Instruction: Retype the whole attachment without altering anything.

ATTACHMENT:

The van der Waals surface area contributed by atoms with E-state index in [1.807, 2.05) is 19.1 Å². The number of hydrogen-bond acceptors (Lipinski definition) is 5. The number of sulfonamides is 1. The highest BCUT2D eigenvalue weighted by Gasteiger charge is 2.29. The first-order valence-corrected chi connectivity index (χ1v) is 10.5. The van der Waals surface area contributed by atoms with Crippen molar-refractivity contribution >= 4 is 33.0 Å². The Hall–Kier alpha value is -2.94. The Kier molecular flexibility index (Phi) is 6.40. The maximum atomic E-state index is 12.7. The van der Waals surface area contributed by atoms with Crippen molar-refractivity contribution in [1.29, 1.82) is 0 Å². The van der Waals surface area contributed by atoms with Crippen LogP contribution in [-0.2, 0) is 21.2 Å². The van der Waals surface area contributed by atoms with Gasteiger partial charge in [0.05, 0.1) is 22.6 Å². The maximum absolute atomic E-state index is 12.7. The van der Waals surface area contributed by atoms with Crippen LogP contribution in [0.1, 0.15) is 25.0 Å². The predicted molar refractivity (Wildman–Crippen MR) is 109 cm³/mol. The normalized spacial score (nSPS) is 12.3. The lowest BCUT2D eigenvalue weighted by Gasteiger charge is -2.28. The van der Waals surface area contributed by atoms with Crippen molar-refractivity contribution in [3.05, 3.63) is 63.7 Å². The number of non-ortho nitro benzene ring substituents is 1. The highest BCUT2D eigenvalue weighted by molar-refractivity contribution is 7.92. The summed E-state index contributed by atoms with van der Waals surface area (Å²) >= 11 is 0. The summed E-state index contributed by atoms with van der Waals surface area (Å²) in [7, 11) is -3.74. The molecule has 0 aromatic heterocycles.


The van der Waals surface area contributed by atoms with E-state index in [1.807, 2.05) is 19.1 Å². The number of hydrogen-bond acceptors (Lipinski definition) is 5. The number of sulfonamides is 1. The highest BCUT2D eigenvalue weighted by Gasteiger charge is 2.29. The first-order valence-corrected chi connectivity index (χ1v) is 10.5. The van der Waals surface area contributed by atoms with Crippen molar-refractivity contribution >= 4 is 33.0 Å². The Hall–Kier alpha value is -2.94. The Kier molecular flexibility index (Phi) is 6.40. The maximum atomic E-state index is 12.7. The van der Waals surface area contributed by atoms with Crippen molar-refractivity contribution in [1.29, 1.82) is 0 Å². The van der Waals surface area contributed by atoms with Crippen LogP contribution in [-0.2, 0) is 21.2 Å². The van der Waals surface area contributed by atoms with Gasteiger partial charge in [0.05, 0.1) is 22.6 Å². The maximum absolute atomic E-state index is 12.7. The van der Waals surface area contributed by atoms with Crippen LogP contribution in [0.1, 0.15) is 25.0 Å². The predicted molar refractivity (Wildman–Crippen MR) is 109 cm³/mol. The normalized spacial score (nSPS) is 12.3. The lowest BCUT2D eigenvalue weighted by Gasteiger charge is -2.28. The van der Waals surface area contributed by atoms with Crippen molar-refractivity contribution in [3.05, 3.63) is 63.7 Å². The number of non-ortho nitro benzene ring substituents is 1. The highest BCUT2D eigenvalue weighted by molar-refractivity contribution is 7.92. The summed E-state index contributed by atoms with van der Waals surface area (Å²) >= 11 is 0. The summed E-state index contributed by atoms with van der Waals surface area (Å²) in [7, 11) is -3.74. The molecule has 0 aromatic heterocycles.